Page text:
The best relationships require the least amount of work – this is something that I’ve encountered numerous times, even though there isn’t a very well rehearsed phrase for it; people thinking that the best of relationships are simply “natural” by everything falling into place without having to put in emotional work. That the chemistry is so strong that the burden of work isn’t needed, that if anything is “forced” it’s not a relationship to strive for. This is, in my humble opinion, ludacris and absolute nonsense. Having a intimate and trusting romantic relationship built on friendship and companionship is not something that comes easily, simply because most people don’t trust others off the bat of meeting them and engaging with them, it’s a process. Also, in a relationship that is intended to last for longer than the honeymoon phase, emotional work is essential since that shimmer of amorous eternity fades simply because the body can’t obtain that feeling for longer than a set timeframe (people who claim to have been in the honeymoon phase for longer than one and a half year is lying).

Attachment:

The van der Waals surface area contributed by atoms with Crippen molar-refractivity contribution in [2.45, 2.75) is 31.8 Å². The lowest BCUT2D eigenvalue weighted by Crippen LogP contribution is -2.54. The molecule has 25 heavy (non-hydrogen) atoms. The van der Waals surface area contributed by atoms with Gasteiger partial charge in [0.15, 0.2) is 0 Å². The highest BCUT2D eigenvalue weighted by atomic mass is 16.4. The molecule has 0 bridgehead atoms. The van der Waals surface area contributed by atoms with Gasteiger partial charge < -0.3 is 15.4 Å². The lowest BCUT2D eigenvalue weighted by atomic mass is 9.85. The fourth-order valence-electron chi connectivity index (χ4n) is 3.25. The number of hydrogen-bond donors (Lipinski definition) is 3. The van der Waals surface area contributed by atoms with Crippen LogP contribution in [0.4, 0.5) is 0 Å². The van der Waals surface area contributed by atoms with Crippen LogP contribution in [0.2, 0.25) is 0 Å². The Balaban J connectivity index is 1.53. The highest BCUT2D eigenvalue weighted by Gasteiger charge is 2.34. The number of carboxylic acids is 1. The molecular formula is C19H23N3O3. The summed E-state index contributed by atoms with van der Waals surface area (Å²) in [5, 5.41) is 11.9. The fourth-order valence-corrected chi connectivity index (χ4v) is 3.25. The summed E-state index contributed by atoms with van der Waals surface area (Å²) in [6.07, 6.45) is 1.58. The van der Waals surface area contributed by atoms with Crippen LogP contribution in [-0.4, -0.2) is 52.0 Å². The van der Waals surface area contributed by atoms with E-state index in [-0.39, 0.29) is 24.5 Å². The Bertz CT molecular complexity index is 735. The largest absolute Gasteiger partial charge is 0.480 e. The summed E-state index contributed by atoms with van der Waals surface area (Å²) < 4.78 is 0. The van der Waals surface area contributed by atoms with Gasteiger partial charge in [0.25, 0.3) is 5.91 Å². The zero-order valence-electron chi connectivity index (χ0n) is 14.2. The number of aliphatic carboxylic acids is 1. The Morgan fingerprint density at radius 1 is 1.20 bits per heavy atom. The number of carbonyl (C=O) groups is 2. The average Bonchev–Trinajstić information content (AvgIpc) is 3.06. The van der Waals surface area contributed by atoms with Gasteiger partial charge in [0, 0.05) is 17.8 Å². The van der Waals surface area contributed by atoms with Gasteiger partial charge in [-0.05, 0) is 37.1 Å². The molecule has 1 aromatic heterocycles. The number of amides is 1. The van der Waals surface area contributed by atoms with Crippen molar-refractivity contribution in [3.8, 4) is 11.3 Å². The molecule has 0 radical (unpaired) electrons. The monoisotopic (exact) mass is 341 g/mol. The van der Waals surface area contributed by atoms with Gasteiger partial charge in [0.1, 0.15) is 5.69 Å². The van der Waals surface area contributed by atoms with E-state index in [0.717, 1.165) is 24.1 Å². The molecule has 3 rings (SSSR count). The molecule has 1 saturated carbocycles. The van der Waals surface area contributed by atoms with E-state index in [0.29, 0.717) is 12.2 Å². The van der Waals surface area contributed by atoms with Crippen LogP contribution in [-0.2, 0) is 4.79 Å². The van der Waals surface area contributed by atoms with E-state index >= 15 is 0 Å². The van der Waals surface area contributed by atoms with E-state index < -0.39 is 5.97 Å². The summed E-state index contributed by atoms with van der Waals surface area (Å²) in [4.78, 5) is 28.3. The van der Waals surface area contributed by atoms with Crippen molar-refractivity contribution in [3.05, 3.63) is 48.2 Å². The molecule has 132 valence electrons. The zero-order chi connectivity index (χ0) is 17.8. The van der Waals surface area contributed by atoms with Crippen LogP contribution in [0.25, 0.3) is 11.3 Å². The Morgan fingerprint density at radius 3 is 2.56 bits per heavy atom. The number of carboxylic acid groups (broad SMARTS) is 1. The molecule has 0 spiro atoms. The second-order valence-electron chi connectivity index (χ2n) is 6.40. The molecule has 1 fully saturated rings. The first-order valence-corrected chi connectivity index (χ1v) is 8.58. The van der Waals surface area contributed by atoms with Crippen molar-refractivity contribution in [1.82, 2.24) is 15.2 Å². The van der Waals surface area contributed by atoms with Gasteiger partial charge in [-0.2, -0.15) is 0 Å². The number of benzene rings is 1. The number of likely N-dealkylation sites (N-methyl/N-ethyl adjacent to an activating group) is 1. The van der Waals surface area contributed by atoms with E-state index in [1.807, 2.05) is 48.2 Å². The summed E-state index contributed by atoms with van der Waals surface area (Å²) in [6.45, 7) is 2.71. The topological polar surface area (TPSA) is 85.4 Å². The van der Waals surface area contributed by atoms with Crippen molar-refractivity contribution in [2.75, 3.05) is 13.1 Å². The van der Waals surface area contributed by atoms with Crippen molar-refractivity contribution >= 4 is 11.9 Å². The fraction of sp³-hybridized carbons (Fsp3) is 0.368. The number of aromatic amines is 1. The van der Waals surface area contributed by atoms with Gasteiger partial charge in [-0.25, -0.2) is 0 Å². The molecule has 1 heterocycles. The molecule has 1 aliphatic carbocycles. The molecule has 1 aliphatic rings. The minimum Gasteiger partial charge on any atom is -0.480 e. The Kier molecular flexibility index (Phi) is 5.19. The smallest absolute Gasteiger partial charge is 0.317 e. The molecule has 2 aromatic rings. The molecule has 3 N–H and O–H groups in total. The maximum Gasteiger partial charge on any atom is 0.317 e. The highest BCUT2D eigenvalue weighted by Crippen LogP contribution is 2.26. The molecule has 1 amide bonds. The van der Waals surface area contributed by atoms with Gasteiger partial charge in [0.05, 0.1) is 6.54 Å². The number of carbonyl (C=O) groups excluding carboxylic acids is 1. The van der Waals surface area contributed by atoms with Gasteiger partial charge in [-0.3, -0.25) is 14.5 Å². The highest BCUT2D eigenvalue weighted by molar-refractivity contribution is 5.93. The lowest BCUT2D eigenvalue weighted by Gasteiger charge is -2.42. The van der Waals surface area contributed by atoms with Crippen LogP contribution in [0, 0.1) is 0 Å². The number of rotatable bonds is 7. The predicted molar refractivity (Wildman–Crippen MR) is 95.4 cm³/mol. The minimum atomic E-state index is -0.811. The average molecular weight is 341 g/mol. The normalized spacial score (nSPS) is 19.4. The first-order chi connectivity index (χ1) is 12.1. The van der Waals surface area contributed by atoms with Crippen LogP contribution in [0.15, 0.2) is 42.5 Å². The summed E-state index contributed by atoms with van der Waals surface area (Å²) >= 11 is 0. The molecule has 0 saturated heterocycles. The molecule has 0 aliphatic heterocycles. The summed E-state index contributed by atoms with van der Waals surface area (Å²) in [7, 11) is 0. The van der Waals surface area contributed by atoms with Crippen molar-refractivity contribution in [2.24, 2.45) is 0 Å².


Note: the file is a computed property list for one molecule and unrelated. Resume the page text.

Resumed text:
Happy wife, happy life – this idea of constantly pleasing your spouse to obtain happiness is a process of completely diminishing oneself into a subhuman, a co-dependent of any other kind. Life contains of more experiences, and in many aspects more important, than having and maintaining a romantic relationship. And even when being in a romantic relationship, the most important part of it is not to please the other person(s). Personal happiness can’t rely only on external factors such as romance, because if it’s taken away there wouldn’t be anything left. Romantic relationships can be a massive part of leading a happy, fulfilling life, but life shouldn’t be dedicated to please another human being regardless of how strong the love is.

People (will) change for love – the emphasis of this point is the word will, since this is not a set point of nonsense. Some people choose to change for love, then in matters that they prioritise less than the relationship. But if the change they’re being asked to make is a massive part of their identity, upbringing, or life that they either value higher than the person they’re in love with or see no real reason to the requirement of change they most likely won’t change. As mentioned earlier, love isn’t everything, so to naturally throw oneself into submission of moulding into the other person’s needs and desires is neither healthy nor realistic. And on the topic, being in a relationship doesn’t naturally allow to require change. It isn’t a human right to have someone change for you, and being with someone who you would want to change fundamentally or completely isn’t the right relationship or person.